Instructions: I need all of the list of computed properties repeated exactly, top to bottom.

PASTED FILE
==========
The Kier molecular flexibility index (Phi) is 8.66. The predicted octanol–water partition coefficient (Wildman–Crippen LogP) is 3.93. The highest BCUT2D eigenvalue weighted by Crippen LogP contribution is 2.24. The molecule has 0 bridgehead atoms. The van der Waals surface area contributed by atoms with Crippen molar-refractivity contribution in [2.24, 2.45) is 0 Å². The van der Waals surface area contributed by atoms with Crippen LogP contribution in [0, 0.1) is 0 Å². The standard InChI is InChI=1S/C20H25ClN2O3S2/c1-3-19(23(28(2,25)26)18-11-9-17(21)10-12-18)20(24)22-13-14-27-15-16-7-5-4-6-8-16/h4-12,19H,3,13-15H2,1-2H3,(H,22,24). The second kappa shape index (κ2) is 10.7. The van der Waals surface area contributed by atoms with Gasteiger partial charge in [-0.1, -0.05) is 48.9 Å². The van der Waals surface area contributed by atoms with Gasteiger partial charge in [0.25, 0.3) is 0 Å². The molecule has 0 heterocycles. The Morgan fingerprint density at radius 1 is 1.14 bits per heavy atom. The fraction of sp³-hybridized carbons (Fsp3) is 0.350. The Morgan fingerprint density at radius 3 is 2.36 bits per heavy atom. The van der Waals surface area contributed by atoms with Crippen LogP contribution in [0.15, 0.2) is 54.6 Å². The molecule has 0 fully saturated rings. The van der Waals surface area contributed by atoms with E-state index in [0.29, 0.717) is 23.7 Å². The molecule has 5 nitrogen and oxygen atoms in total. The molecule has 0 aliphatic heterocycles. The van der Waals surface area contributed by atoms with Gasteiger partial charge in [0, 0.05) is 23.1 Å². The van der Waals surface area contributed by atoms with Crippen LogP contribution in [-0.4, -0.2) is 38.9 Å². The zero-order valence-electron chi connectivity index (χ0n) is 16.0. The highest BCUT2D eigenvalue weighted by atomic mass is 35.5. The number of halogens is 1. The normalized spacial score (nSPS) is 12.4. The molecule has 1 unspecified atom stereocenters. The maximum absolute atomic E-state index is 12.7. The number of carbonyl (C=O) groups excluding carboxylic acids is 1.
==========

The Kier molecular flexibility index (Phi) is 8.66. The predicted octanol–water partition coefficient (Wildman–Crippen LogP) is 3.93. The highest BCUT2D eigenvalue weighted by Crippen LogP contribution is 2.24. The molecule has 0 bridgehead atoms. The van der Waals surface area contributed by atoms with Crippen molar-refractivity contribution in [2.24, 2.45) is 0 Å². The van der Waals surface area contributed by atoms with Crippen LogP contribution in [0, 0.1) is 0 Å². The standard InChI is InChI=1S/C20H25ClN2O3S2/c1-3-19(23(28(2,25)26)18-11-9-17(21)10-12-18)20(24)22-13-14-27-15-16-7-5-4-6-8-16/h4-12,19H,3,13-15H2,1-2H3,(H,22,24). The second kappa shape index (κ2) is 10.7. The van der Waals surface area contributed by atoms with Gasteiger partial charge in [-0.1, -0.05) is 48.9 Å². The van der Waals surface area contributed by atoms with Gasteiger partial charge in [0.25, 0.3) is 0 Å². The molecule has 0 heterocycles. The Morgan fingerprint density at radius 1 is 1.14 bits per heavy atom. The fraction of sp³-hybridized carbons (Fsp3) is 0.350. The Morgan fingerprint density at radius 3 is 2.36 bits per heavy atom. The van der Waals surface area contributed by atoms with Crippen LogP contribution in [0.15, 0.2) is 54.6 Å². The molecule has 0 fully saturated rings. The van der Waals surface area contributed by atoms with E-state index in [0.29, 0.717) is 23.7 Å². The molecule has 5 nitrogen and oxygen atoms in total. The molecule has 0 aliphatic heterocycles. The van der Waals surface area contributed by atoms with Gasteiger partial charge in [0, 0.05) is 23.1 Å². The van der Waals surface area contributed by atoms with Crippen LogP contribution in [-0.4, -0.2) is 38.9 Å². The zero-order valence-electron chi connectivity index (χ0n) is 16.0. The highest BCUT2D eigenvalue weighted by atomic mass is 35.5. The number of halogens is 1. The normalized spacial score (nSPS) is 12.4. The molecule has 1 unspecified atom stereocenters. The maximum absolute atomic E-state index is 12.7. The number of carbonyl (C=O) groups excluding carboxylic acids is 1.